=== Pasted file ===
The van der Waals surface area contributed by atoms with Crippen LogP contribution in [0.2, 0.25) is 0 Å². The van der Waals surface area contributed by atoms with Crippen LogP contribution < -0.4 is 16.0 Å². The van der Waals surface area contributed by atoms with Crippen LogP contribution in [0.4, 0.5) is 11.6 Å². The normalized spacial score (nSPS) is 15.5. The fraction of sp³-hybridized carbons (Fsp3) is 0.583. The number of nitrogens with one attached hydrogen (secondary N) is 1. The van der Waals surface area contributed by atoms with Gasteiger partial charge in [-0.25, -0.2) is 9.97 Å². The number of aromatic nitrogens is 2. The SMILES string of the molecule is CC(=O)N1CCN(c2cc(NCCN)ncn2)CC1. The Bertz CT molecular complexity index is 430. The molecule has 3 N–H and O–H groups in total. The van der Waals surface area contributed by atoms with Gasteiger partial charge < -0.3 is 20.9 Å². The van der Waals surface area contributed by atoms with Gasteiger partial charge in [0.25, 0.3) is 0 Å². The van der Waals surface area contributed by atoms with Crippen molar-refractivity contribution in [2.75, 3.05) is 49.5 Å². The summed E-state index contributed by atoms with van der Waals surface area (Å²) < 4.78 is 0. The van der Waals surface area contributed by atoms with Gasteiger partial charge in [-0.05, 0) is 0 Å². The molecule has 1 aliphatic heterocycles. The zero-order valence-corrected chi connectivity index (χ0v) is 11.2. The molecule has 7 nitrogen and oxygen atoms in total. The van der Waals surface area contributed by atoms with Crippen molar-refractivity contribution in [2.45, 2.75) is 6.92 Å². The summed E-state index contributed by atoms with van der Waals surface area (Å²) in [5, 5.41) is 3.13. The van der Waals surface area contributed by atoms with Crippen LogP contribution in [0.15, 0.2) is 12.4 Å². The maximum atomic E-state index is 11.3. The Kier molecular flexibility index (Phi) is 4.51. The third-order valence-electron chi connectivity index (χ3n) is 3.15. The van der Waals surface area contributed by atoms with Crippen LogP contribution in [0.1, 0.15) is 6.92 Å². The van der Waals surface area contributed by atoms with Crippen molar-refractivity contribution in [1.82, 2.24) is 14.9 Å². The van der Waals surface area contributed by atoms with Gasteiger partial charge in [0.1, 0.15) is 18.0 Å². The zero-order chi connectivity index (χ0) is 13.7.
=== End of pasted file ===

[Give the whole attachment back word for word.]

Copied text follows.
The van der Waals surface area contributed by atoms with Crippen LogP contribution in [0.2, 0.25) is 0 Å². The van der Waals surface area contributed by atoms with Crippen LogP contribution < -0.4 is 16.0 Å². The van der Waals surface area contributed by atoms with Crippen LogP contribution in [0.4, 0.5) is 11.6 Å². The normalized spacial score (nSPS) is 15.5. The fraction of sp³-hybridized carbons (Fsp3) is 0.583. The number of nitrogens with one attached hydrogen (secondary N) is 1. The van der Waals surface area contributed by atoms with Gasteiger partial charge in [-0.25, -0.2) is 9.97 Å². The number of aromatic nitrogens is 2. The SMILES string of the molecule is CC(=O)N1CCN(c2cc(NCCN)ncn2)CC1. The Bertz CT molecular complexity index is 430. The molecule has 3 N–H and O–H groups in total. The van der Waals surface area contributed by atoms with Gasteiger partial charge < -0.3 is 20.9 Å². The van der Waals surface area contributed by atoms with Gasteiger partial charge in [0.25, 0.3) is 0 Å². The van der Waals surface area contributed by atoms with Crippen molar-refractivity contribution in [2.75, 3.05) is 49.5 Å². The summed E-state index contributed by atoms with van der Waals surface area (Å²) < 4.78 is 0. The van der Waals surface area contributed by atoms with Gasteiger partial charge in [-0.05, 0) is 0 Å². The molecule has 1 aliphatic heterocycles. The zero-order valence-corrected chi connectivity index (χ0v) is 11.2. The molecule has 7 nitrogen and oxygen atoms in total. The van der Waals surface area contributed by atoms with Crippen molar-refractivity contribution in [2.45, 2.75) is 6.92 Å². The summed E-state index contributed by atoms with van der Waals surface area (Å²) in [5, 5.41) is 3.13. The van der Waals surface area contributed by atoms with Crippen LogP contribution in [0.15, 0.2) is 12.4 Å². The maximum atomic E-state index is 11.3. The Kier molecular flexibility index (Phi) is 4.51. The third-order valence-electron chi connectivity index (χ3n) is 3.15. The van der Waals surface area contributed by atoms with Crippen LogP contribution in [0.1, 0.15) is 6.92 Å². The van der Waals surface area contributed by atoms with Crippen molar-refractivity contribution in [1.82, 2.24) is 14.9 Å². The van der Waals surface area contributed by atoms with Gasteiger partial charge in [0.1, 0.15) is 18.0 Å². The zero-order chi connectivity index (χ0) is 13.7.